Joseph McCabe (1867-1955) was one of the most prolific authors of all time. He was brought up as a Roman Catholic, worked on Latin documents, and made himself very well-informed about Christianity, but turned against it. But he was extremely naive about Jews; bear this in mind.

Click for Detailed notes on McCabe - scroll down for selections from A Rationalist Encyclopaedia (1948).

Here's the full A Rationalist Encyclopaedia (about 1.3 MBytes; Word format; includes notes on some of its limits)

Sabbath

J. McCabe, Rationalists Encyclopaedia

Sabbath, The. A day of rest, not usually at fixed periods, was common among all peoples above the level of the Australians and the Melanesians. The Jews seem to have borrowed their Sabbath from the Babylonian's, who had a seven-day week, as all admit, though they did not suspend work on the seventh day, and it was considered unlucky. As, however, their festival at the full moon was called Sabattu, it can hardly be doubted that the Jews adopted the name from them during the Exile. The Moslem follow the Jews in regard to the Sabbath, but are not compelled to abstain from work except during the hours of service. The claim of some apologists that Christianity, which changed the day of rest to "the Sun's Day" in honour of Christ, conferred a great boon on the poor workers of Rome by bringing them one day's rest in seven, reflects their abysmal ignorance of Roman history. By the fourth century the Romans had a day's holiday, with free entertainments, on more than half the days of the year. [See Workers.] They successfully resisted Constantine's attempt to introduce Sunday.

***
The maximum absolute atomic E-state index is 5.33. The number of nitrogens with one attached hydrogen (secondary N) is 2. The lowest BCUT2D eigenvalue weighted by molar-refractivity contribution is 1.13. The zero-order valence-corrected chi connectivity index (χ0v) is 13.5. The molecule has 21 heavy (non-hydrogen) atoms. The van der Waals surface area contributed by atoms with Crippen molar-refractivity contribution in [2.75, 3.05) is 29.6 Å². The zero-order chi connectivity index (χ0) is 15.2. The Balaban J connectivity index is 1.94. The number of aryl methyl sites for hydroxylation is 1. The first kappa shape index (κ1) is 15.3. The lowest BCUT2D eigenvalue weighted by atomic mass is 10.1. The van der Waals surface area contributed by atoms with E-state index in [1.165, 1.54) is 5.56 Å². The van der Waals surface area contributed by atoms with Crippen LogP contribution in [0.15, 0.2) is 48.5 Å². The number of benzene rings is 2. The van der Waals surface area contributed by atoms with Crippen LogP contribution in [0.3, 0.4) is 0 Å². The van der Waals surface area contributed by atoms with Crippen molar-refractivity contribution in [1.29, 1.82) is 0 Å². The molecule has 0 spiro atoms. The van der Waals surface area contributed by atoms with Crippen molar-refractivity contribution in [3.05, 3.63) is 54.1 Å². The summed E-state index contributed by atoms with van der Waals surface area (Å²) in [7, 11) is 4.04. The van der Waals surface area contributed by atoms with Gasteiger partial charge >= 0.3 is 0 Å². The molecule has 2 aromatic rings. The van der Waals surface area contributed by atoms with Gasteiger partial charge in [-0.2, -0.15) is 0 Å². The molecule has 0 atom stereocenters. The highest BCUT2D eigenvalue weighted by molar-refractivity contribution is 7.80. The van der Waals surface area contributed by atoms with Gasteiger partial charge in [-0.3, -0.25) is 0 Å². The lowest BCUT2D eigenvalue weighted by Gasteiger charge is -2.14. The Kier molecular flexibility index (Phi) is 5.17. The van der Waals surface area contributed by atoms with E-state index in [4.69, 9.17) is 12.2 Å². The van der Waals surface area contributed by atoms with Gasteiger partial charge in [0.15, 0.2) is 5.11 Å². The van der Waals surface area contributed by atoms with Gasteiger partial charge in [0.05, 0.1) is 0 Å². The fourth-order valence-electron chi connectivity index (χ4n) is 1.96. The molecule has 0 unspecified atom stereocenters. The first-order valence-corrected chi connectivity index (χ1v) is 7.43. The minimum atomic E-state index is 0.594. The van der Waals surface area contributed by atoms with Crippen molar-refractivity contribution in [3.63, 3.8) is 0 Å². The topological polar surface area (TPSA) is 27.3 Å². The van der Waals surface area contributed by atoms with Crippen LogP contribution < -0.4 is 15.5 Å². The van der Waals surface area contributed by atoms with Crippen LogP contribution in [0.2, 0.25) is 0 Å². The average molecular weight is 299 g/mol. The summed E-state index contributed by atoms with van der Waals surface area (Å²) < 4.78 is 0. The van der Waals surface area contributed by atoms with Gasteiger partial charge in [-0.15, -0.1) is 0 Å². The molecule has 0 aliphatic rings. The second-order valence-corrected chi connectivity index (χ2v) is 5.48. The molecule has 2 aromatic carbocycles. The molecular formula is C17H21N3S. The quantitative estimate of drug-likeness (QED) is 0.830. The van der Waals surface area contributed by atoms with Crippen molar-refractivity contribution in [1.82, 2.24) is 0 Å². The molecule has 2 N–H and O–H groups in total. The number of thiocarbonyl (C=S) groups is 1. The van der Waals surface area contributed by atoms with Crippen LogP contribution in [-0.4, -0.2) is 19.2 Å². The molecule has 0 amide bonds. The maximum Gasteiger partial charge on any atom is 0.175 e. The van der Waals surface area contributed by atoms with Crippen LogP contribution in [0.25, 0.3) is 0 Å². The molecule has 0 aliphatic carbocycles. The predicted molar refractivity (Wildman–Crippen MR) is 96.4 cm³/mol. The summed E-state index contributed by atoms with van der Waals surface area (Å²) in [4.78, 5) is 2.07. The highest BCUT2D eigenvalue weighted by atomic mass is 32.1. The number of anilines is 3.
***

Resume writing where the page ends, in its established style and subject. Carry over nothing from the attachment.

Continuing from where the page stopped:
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Scanning, HTML Rae West. First upload 2012-04-13